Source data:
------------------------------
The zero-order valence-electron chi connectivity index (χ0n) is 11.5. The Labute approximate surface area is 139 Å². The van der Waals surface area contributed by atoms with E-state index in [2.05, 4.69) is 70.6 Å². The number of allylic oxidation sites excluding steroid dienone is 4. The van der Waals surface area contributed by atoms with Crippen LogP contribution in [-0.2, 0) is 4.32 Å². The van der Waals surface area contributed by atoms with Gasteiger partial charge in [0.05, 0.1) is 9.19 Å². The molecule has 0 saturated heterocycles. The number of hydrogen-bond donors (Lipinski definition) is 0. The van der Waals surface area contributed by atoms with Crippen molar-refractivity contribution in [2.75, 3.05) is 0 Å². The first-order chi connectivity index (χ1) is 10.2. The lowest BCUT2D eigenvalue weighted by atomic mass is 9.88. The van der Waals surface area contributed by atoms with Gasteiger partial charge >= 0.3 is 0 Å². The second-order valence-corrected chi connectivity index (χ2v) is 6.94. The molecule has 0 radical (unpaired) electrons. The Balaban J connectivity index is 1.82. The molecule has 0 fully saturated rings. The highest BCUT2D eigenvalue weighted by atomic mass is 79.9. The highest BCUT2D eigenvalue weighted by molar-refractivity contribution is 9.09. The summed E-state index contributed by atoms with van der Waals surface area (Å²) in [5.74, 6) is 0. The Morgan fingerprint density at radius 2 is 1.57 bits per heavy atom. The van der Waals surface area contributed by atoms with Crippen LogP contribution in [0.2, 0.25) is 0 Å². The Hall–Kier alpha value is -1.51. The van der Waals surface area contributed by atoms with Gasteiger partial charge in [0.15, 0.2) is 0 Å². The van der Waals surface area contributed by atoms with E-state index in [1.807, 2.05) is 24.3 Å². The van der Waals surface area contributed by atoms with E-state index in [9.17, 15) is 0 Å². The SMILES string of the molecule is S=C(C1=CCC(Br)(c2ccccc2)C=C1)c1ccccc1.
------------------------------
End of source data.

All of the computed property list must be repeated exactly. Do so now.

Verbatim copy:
The zero-order valence-electron chi connectivity index (χ0n) is 11.5. The Labute approximate surface area is 139 Å². The van der Waals surface area contributed by atoms with E-state index in [2.05, 4.69) is 70.6 Å². The number of allylic oxidation sites excluding steroid dienone is 4. The van der Waals surface area contributed by atoms with Crippen LogP contribution in [-0.2, 0) is 4.32 Å². The van der Waals surface area contributed by atoms with Gasteiger partial charge in [0.05, 0.1) is 9.19 Å². The molecule has 0 saturated heterocycles. The number of hydrogen-bond donors (Lipinski definition) is 0. The van der Waals surface area contributed by atoms with Crippen molar-refractivity contribution in [2.75, 3.05) is 0 Å². The first-order chi connectivity index (χ1) is 10.2. The lowest BCUT2D eigenvalue weighted by atomic mass is 9.88. The van der Waals surface area contributed by atoms with Gasteiger partial charge >= 0.3 is 0 Å². The second-order valence-corrected chi connectivity index (χ2v) is 6.94. The molecule has 0 radical (unpaired) electrons. The Balaban J connectivity index is 1.82. The molecule has 0 fully saturated rings. The highest BCUT2D eigenvalue weighted by atomic mass is 79.9. The highest BCUT2D eigenvalue weighted by molar-refractivity contribution is 9.09. The summed E-state index contributed by atoms with van der Waals surface area (Å²) in [5.74, 6) is 0. The Morgan fingerprint density at radius 2 is 1.57 bits per heavy atom. The van der Waals surface area contributed by atoms with Crippen LogP contribution in [0.2, 0.25) is 0 Å². The Hall–Kier alpha value is -1.51. The van der Waals surface area contributed by atoms with Gasteiger partial charge in [0.15, 0.2) is 0 Å². The van der Waals surface area contributed by atoms with E-state index in [1.807, 2.05) is 24.3 Å². The van der Waals surface area contributed by atoms with E-state index in [9.17, 15) is 0 Å². The SMILES string of the molecule is S=C(C1=CCC(Br)(c2ccccc2)C=C1)c1ccccc1.